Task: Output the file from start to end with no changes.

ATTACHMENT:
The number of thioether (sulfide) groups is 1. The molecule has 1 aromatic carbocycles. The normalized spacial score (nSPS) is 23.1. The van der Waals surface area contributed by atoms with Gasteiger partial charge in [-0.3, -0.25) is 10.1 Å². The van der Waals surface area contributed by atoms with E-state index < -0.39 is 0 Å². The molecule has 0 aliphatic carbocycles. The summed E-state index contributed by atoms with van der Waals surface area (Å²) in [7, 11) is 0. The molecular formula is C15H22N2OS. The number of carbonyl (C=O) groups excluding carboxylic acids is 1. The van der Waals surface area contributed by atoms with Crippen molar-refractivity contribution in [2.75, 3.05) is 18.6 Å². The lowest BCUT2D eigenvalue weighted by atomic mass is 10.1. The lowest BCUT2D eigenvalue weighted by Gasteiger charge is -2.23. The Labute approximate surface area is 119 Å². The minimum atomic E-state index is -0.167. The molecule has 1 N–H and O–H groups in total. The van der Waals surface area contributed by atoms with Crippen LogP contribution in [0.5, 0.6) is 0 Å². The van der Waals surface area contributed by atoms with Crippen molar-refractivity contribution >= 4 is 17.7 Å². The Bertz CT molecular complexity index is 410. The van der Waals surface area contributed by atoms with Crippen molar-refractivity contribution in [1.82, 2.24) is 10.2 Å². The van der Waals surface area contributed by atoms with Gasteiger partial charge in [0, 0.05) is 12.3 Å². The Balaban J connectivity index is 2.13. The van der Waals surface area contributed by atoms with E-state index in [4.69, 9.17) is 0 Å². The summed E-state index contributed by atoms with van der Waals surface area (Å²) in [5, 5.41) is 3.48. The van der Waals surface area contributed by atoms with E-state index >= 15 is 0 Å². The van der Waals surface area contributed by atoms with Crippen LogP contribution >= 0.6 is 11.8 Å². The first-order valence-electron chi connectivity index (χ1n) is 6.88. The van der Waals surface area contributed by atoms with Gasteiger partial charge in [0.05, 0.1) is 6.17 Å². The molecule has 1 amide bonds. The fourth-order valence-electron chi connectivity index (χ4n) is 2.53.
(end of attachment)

The number of thioether (sulfide) groups is 1. The molecule has 1 aromatic carbocycles. The normalized spacial score (nSPS) is 23.1. The van der Waals surface area contributed by atoms with Gasteiger partial charge in [-0.3, -0.25) is 10.1 Å². The van der Waals surface area contributed by atoms with E-state index < -0.39 is 0 Å². The molecule has 0 aliphatic carbocycles. The summed E-state index contributed by atoms with van der Waals surface area (Å²) in [7, 11) is 0. The molecular formula is C15H22N2OS. The number of carbonyl (C=O) groups excluding carboxylic acids is 1. The van der Waals surface area contributed by atoms with Crippen molar-refractivity contribution in [2.75, 3.05) is 18.6 Å². The lowest BCUT2D eigenvalue weighted by atomic mass is 10.1. The lowest BCUT2D eigenvalue weighted by Gasteiger charge is -2.23. The Labute approximate surface area is 119 Å². The minimum atomic E-state index is -0.167. The molecule has 1 N–H and O–H groups in total. The van der Waals surface area contributed by atoms with Crippen LogP contribution in [0.5, 0.6) is 0 Å². The van der Waals surface area contributed by atoms with Crippen molar-refractivity contribution >= 4 is 17.7 Å². The Bertz CT molecular complexity index is 410. The van der Waals surface area contributed by atoms with Crippen molar-refractivity contribution in [1.82, 2.24) is 10.2 Å². The van der Waals surface area contributed by atoms with Gasteiger partial charge in [0, 0.05) is 12.3 Å². The Balaban J connectivity index is 2.13. The van der Waals surface area contributed by atoms with E-state index in [4.69, 9.17) is 0 Å². The summed E-state index contributed by atoms with van der Waals surface area (Å²) in [5, 5.41) is 3.48. The van der Waals surface area contributed by atoms with E-state index >= 15 is 0 Å². The van der Waals surface area contributed by atoms with Crippen LogP contribution >= 0.6 is 11.8 Å². The first-order valence-electron chi connectivity index (χ1n) is 6.88. The van der Waals surface area contributed by atoms with Gasteiger partial charge in [0.05, 0.1) is 6.17 Å². The molecule has 1 amide bonds. The fourth-order valence-electron chi connectivity index (χ4n) is 2.53.